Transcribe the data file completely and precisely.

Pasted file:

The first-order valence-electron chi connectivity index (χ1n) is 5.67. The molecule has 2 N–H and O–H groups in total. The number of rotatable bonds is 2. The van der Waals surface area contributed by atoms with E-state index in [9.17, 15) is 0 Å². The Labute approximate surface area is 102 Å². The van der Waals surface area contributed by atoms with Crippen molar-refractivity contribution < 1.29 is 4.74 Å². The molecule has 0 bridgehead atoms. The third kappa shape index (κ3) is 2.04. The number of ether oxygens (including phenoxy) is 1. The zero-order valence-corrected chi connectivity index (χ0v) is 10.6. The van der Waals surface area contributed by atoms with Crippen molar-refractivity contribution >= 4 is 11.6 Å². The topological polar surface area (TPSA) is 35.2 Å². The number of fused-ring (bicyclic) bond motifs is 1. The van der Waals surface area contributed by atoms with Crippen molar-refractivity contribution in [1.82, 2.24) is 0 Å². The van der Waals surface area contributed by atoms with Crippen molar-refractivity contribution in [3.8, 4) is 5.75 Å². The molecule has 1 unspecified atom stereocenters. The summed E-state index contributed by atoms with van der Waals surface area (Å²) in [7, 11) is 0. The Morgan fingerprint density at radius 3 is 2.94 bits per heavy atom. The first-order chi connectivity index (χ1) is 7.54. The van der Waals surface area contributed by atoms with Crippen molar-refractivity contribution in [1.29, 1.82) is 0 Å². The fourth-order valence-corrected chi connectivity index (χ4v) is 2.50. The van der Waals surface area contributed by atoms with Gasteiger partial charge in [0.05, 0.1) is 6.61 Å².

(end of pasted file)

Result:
The first-order valence-electron chi connectivity index (χ1n) is 5.67. The molecule has 2 N–H and O–H groups in total. The number of rotatable bonds is 2. The van der Waals surface area contributed by atoms with E-state index in [9.17, 15) is 0 Å². The Labute approximate surface area is 102 Å². The van der Waals surface area contributed by atoms with Crippen molar-refractivity contribution < 1.29 is 4.74 Å². The molecule has 0 bridgehead atoms. The third kappa shape index (κ3) is 2.04. The number of ether oxygens (including phenoxy) is 1. The zero-order valence-corrected chi connectivity index (χ0v) is 10.6. The van der Waals surface area contributed by atoms with Crippen molar-refractivity contribution >= 4 is 11.6 Å². The topological polar surface area (TPSA) is 35.2 Å². The number of fused-ring (bicyclic) bond motifs is 1. The van der Waals surface area contributed by atoms with Crippen molar-refractivity contribution in [1.82, 2.24) is 0 Å². The van der Waals surface area contributed by atoms with Crippen molar-refractivity contribution in [3.8, 4) is 5.75 Å². The molecule has 1 unspecified atom stereocenters. The summed E-state index contributed by atoms with van der Waals surface area (Å²) in [7, 11) is 0. The Morgan fingerprint density at radius 3 is 2.94 bits per heavy atom. The first-order chi connectivity index (χ1) is 7.54. The van der Waals surface area contributed by atoms with Crippen molar-refractivity contribution in [1.29, 1.82) is 0 Å². The fourth-order valence-corrected chi connectivity index (χ4v) is 2.50. The van der Waals surface area contributed by atoms with Gasteiger partial charge in [0.05, 0.1) is 6.61 Å².